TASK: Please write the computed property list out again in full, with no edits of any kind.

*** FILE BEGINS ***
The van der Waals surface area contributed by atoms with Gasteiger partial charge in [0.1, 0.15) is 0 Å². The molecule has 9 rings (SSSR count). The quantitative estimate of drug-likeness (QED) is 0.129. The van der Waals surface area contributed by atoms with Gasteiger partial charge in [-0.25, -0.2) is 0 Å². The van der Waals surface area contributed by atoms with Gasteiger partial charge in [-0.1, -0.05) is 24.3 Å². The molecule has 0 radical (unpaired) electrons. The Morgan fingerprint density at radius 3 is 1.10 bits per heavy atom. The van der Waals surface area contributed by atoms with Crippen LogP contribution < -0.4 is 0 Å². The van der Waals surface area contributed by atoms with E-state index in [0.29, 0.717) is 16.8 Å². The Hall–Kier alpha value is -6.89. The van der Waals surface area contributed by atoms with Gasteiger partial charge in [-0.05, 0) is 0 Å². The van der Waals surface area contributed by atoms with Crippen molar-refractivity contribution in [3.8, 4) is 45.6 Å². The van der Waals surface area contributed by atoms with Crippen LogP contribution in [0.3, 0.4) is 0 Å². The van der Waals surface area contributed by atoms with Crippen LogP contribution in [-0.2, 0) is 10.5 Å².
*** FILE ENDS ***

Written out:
The van der Waals surface area contributed by atoms with Gasteiger partial charge in [0.1, 0.15) is 0 Å². The molecule has 9 rings (SSSR count). The quantitative estimate of drug-likeness (QED) is 0.129. The van der Waals surface area contributed by atoms with Gasteiger partial charge in [-0.25, -0.2) is 0 Å². The van der Waals surface area contributed by atoms with Gasteiger partial charge in [-0.1, -0.05) is 24.3 Å². The molecule has 0 radical (unpaired) electrons. The Morgan fingerprint density at radius 3 is 1.10 bits per heavy atom. The van der Waals surface area contributed by atoms with Crippen LogP contribution < -0.4 is 0 Å². The van der Waals surface area contributed by atoms with E-state index in [0.29, 0.717) is 16.8 Å². The Hall–Kier alpha value is -6.89. The van der Waals surface area contributed by atoms with Gasteiger partial charge in [-0.05, 0) is 0 Å². The van der Waals surface area contributed by atoms with Crippen molar-refractivity contribution in [3.8, 4) is 45.6 Å². The van der Waals surface area contributed by atoms with Crippen LogP contribution in [0.3, 0.4) is 0 Å². The van der Waals surface area contributed by atoms with Crippen LogP contribution in [-0.2, 0) is 10.5 Å².